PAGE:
Despite having existed in some capacity for decades, defending against drone attacks is also still an emerging area of blast protection. With the development of military drones being extremely hazy – as is to be expected of any cutting-edge military hardware – it becomes extremely difficult to gauge exactly what their destructive capacity is. Without this knowledge, it isn’t possible to test blast protection against ‘drone attacks’ as a categorisation.

As a result, there is currently no ‘anti-drone standard’ for fire and blast protection. What little we know comes from the characteristics of recent attacks, such as the strike last year on an oil tanker off the coast of Oman. In these cases, precise strikes caused explosions which killed several people, and caused substantial localised damage. The Oman attack created a hole of roughly 6ft in the pilot house of the tanker, and destroyed much of the interior.

 

Protecting against attacks

While it is impossible to be certain, such explosions would seem to fall within the limits of existing blast protection solutions. The object of these attacks appears to be the targeting of limited areas with critical functionality, as in the case of the attack on the bridge of the ship, or those on energy infrastructure. This matches the use case of blast protection for critical infrastructure, where the expected means of attack is an improvised explosive or vehicle attack at ground level.

The prospect of bombing the top of a target is concerning in the sense that it may bypass some existing solutions, but it shouldn’t be outside of the scope of existing blast protection methods. A 9.5mm Durasteel panel can withstand impacts up to 4000 joules, and resist projectiles up to 2793 joules. As 4000 joules is equivalent to around a 9.5 ton explosive, it should be within the capacity of a properly designed Durasteel blast protection system to shield against a drone strike.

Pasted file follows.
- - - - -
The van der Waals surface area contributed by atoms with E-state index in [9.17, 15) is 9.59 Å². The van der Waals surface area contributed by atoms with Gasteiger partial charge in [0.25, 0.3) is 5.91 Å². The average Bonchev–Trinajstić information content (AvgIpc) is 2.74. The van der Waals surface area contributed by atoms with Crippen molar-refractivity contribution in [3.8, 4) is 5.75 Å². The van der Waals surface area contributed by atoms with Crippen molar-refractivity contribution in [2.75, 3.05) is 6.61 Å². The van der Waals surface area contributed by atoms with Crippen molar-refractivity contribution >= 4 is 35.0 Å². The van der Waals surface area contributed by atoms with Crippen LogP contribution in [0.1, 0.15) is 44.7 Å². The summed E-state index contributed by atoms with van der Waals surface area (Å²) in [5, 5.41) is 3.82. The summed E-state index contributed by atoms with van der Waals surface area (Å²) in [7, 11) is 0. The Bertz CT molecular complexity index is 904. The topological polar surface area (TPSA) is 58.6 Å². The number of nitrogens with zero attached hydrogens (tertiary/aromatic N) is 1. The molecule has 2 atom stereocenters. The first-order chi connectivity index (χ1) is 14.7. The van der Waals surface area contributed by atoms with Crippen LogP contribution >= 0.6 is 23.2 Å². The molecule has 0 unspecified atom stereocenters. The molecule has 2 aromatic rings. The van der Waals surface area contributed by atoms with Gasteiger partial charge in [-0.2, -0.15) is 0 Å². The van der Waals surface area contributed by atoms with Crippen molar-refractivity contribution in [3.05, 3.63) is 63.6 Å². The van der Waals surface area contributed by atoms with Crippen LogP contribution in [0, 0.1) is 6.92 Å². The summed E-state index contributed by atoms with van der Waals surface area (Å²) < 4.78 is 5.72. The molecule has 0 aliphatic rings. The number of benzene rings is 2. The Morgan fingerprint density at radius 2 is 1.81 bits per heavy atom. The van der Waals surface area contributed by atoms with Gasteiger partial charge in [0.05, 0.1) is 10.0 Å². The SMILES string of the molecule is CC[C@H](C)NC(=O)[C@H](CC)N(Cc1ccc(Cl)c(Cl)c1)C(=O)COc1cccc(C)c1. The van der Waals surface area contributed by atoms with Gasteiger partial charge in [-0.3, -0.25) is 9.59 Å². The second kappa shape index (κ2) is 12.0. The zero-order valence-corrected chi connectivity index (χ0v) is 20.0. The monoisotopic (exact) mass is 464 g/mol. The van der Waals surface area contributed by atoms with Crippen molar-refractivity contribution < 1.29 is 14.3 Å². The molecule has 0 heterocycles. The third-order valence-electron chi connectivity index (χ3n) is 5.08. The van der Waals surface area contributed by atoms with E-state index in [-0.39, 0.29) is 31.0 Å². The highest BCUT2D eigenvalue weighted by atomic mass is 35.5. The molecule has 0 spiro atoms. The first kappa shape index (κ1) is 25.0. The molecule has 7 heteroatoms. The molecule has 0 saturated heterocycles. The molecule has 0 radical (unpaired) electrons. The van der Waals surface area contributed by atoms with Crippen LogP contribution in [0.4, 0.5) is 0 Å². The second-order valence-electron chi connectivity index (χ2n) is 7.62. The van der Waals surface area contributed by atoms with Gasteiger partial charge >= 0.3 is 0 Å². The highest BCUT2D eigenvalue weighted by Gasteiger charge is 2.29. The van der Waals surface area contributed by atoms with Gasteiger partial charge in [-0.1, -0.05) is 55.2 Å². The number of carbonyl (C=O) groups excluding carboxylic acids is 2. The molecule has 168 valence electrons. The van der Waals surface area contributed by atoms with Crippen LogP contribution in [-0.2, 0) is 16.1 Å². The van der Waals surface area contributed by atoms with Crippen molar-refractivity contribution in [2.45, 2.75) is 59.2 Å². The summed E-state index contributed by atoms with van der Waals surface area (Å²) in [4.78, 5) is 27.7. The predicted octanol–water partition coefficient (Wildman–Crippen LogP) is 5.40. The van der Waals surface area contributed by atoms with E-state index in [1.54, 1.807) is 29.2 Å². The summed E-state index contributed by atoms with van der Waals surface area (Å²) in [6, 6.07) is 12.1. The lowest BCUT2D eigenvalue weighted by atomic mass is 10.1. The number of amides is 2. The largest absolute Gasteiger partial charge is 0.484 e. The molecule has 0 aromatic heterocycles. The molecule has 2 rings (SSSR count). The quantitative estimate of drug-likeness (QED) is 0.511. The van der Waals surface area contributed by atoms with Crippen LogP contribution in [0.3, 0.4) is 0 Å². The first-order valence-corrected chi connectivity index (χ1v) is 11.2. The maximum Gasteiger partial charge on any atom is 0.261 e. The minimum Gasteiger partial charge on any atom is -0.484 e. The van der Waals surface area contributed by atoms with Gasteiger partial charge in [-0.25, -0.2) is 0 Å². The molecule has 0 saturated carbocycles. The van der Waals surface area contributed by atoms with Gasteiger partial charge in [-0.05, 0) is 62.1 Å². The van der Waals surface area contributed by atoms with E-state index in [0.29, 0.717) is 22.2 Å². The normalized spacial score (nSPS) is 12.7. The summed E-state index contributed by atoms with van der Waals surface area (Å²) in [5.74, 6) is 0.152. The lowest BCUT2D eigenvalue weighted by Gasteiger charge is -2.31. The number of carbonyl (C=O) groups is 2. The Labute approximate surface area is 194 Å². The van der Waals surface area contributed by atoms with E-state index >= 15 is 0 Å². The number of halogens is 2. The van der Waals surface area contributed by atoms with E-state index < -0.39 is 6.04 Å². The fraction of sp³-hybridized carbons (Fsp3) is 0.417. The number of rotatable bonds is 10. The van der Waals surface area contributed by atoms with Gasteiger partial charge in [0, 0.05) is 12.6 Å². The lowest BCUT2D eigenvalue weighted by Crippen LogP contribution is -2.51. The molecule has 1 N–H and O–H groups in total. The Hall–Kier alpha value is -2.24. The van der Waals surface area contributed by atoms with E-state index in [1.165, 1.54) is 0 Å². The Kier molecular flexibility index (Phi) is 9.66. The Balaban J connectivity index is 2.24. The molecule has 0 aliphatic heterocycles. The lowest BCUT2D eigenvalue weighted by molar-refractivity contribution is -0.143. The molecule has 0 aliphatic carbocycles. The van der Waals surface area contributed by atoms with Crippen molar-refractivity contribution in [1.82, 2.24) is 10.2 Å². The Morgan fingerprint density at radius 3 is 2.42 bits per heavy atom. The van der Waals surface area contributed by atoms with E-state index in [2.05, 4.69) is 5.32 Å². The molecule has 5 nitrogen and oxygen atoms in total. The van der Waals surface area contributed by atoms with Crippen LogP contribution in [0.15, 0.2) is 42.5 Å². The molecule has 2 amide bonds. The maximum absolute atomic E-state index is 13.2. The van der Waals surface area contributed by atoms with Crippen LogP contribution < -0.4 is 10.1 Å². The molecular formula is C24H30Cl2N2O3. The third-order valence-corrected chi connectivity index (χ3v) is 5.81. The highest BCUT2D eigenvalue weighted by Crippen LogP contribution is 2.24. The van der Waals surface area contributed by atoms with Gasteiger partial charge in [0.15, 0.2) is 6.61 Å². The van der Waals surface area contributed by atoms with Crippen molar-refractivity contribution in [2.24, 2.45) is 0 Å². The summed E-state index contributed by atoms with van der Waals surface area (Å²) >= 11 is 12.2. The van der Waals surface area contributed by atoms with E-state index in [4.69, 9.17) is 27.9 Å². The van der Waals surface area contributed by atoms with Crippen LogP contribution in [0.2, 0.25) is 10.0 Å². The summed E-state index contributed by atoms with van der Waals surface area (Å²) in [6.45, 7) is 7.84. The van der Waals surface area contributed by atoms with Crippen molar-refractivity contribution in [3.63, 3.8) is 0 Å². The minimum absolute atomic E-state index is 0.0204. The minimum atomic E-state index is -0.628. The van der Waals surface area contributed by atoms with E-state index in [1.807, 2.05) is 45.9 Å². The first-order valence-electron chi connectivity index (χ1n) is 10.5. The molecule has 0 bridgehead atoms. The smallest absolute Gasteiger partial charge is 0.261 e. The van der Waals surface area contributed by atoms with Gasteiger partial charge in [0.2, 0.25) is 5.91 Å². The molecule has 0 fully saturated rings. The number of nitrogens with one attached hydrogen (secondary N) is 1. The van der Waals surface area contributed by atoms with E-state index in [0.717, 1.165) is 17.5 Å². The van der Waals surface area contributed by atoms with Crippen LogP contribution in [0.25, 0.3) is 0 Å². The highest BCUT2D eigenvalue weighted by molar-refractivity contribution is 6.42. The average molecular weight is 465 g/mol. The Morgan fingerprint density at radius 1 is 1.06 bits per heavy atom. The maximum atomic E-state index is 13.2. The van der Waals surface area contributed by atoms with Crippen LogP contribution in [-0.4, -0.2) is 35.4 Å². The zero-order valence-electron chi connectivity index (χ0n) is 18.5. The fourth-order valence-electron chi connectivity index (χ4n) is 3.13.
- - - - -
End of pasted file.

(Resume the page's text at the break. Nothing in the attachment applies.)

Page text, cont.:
The application of such a system would depend on the nature of the site being protected. Blast rated Durasteel ceilings – typically used to enhance structural protection in areas such as basement substations – could be deployed in other areas, either alone or in combination with concrete slabs. These panels offer high impact resistance, and have the benefit of impeding the progress of a fire should one occur as the result of an explosion. This has the capacity not just to protect critical infrastructure and personnel from the initial damage of a blast, but to provide time for an effective emergency response.

Changing and evolving threats are part and parcel of building protection, particularly in the case of vulnerable infrastructure such as energy production and transportation. While drones pose a new challenge, it is not beyond the capability of organisations or governments to protect against them. The real question is how many facilities may be at risk – and how many more incidents there need to be to establish that threat. To learn more about how Durasteel can protect against drone attacks, explosions and other fire and blast risks, contact us today.